Tim’s draft paper acknowledged a truth that also emerged in our panel discussions: that the boundary of sea and land provides us with a precious, intimate experience which is in part a kind of self-recognition. I remembered sitting in the evening sunshine in Dornoch Cathedral, listening to Professor Gillis describing our relationship with the shoreline as ‘topophilia’, and the consequences of becoming alienated from our ‘origin-place’. The paper refers to the Seascape Wheel (Natural England) as one practical method of recognising the many complex qualities that constitute a ‘seascape’, and the broad range of stakeholders that should be recognised in coastal development.

Also of particular interest perhaps to ‘Firths and Fjords’ people was the presentation by Jim Densham, Senior Land Use Policy Officer for RSPB Scotland. Jim lamented the no-mans’-land of our ‘soft coasts’, which are often overlooked by marine policies and land law, and explained the longer term consequences of removing natural tidal zones by creating hard sea defences.

His case study of a field in Nigg Bay was fascinating. An old sea wall protected the pasture, but the farmer was happy to sell the field as returns had never been very great. The RSPB purchased it in 2003, and breached the sea wall in two places, at the points where, according to old maps, creeks drained the marshy ground. Over time, the field reverted to saltmarsh, and the marsh acted as a natural buffer between the tidal surge and the fields inland.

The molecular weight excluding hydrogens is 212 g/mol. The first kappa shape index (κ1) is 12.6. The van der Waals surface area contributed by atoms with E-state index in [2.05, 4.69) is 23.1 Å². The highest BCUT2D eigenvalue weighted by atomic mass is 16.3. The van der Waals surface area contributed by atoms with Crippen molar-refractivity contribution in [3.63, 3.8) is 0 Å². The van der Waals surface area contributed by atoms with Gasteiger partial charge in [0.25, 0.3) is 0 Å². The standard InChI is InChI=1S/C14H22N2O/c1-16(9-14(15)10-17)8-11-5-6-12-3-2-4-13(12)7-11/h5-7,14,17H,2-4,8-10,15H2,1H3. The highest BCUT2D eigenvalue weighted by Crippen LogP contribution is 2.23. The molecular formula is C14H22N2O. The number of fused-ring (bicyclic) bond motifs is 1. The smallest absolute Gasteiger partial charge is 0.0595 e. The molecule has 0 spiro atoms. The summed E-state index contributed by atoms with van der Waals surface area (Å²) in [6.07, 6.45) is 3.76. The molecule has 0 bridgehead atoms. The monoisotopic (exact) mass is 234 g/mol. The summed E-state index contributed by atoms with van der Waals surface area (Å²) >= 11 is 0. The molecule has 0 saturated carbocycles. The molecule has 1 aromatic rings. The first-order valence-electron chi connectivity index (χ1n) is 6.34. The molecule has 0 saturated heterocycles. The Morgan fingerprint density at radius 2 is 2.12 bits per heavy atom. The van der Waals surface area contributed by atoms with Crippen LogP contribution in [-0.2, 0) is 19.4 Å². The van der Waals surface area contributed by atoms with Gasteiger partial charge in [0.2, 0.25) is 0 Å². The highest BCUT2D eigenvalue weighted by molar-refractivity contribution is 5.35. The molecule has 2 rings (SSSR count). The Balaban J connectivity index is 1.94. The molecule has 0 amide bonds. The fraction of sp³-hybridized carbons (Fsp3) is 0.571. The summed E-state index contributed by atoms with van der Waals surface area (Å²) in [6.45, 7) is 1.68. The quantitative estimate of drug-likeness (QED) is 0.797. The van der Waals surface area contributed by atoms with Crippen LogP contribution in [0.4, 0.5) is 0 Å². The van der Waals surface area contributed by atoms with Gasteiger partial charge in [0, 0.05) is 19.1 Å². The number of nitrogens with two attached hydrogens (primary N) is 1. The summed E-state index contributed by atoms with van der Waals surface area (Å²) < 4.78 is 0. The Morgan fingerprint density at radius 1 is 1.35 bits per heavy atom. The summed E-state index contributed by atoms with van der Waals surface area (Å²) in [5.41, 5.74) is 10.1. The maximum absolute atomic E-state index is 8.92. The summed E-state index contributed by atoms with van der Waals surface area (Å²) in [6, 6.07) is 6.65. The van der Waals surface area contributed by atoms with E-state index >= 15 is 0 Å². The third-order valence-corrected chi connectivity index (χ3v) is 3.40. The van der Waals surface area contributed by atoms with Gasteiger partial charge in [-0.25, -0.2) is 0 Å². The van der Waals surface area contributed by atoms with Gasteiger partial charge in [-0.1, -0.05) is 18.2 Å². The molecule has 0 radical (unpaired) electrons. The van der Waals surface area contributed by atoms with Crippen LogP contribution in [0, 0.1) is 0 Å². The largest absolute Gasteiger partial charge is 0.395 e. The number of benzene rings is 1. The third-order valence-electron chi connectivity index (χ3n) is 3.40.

The Tay Estuary Forum demonstrated, as we did at ‘Firths and Fjords’, that the model of a semi-formal, multi-disciplinary forum definitely works! Debate was free, wide-ranging and inclusive. (And the food was good – but as good as Dornoch? Hmmm.)

Coastal History: Who, What, and Why?

I’m absolutely delighted that the second post for ‘Firths and Fjords’ is a guest blog by Professor Isaac Land of the Department of History, Indiana State University. Isaac was one of our keynote speakers at the Dornoch conference, giving a presentation which was ‘inspiring’, ‘outstanding’ and ‘put everything into context’ to quote the words of several attendees. As well as being author of War, Nationalism, and the British Sailor, 1750-1850 (2009), Isaac takes responsibility, in a 2007 article, for introducing the term ‘New Coastal History’ to history writing (see footnote one below for a full reference). This article ignited the ‘Coastal History’ debate that has proved so engaging and intriguing ever since. Isaac also runs The Coastal History Blog. I recommend it to all of you, along with his Twitter account (@IsaacLand2) as public history which is suitably challenging while being global and inclusive in its scope, reach and appeal. Best wishes, David